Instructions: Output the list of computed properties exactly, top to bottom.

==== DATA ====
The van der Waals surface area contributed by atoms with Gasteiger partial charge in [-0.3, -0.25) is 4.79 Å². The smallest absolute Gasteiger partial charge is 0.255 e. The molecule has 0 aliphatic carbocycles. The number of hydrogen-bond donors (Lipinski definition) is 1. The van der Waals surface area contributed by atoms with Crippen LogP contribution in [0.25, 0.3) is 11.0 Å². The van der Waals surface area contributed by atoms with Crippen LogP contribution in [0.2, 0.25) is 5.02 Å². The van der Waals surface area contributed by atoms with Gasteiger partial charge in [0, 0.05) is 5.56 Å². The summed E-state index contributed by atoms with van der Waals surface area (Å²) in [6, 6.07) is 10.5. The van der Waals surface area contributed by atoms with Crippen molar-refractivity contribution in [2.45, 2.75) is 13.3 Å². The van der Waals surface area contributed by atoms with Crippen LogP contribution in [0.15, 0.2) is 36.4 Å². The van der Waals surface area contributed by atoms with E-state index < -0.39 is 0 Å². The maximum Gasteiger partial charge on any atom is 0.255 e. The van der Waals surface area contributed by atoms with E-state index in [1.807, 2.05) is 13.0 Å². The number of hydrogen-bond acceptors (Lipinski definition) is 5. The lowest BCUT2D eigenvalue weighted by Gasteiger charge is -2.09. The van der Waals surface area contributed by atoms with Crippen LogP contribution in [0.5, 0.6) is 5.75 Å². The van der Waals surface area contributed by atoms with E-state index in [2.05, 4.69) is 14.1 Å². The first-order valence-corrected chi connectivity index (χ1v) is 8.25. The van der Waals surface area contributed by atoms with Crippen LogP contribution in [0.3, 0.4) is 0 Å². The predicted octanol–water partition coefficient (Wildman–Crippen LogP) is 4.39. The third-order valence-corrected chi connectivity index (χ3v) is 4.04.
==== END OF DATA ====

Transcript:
The van der Waals surface area contributed by atoms with Gasteiger partial charge in [-0.3, -0.25) is 4.79 Å². The smallest absolute Gasteiger partial charge is 0.255 e. The molecule has 0 aliphatic carbocycles. The number of hydrogen-bond donors (Lipinski definition) is 1. The van der Waals surface area contributed by atoms with Crippen LogP contribution in [0.25, 0.3) is 11.0 Å². The van der Waals surface area contributed by atoms with Crippen LogP contribution in [0.2, 0.25) is 5.02 Å². The van der Waals surface area contributed by atoms with Gasteiger partial charge in [0, 0.05) is 5.56 Å². The summed E-state index contributed by atoms with van der Waals surface area (Å²) in [6, 6.07) is 10.5. The van der Waals surface area contributed by atoms with Crippen molar-refractivity contribution in [2.45, 2.75) is 13.3 Å². The van der Waals surface area contributed by atoms with Crippen LogP contribution in [0.15, 0.2) is 36.4 Å². The van der Waals surface area contributed by atoms with E-state index < -0.39 is 0 Å². The maximum Gasteiger partial charge on any atom is 0.255 e. The van der Waals surface area contributed by atoms with E-state index in [1.807, 2.05) is 13.0 Å². The number of hydrogen-bond acceptors (Lipinski definition) is 5. The lowest BCUT2D eigenvalue weighted by Gasteiger charge is -2.09. The van der Waals surface area contributed by atoms with Crippen LogP contribution in [0.5, 0.6) is 5.75 Å². The van der Waals surface area contributed by atoms with E-state index in [2.05, 4.69) is 14.1 Å². The first-order valence-corrected chi connectivity index (χ1v) is 8.25. The van der Waals surface area contributed by atoms with Crippen LogP contribution in [0.3, 0.4) is 0 Å². The predicted octanol–water partition coefficient (Wildman–Crippen LogP) is 4.39. The third-order valence-corrected chi connectivity index (χ3v) is 4.04.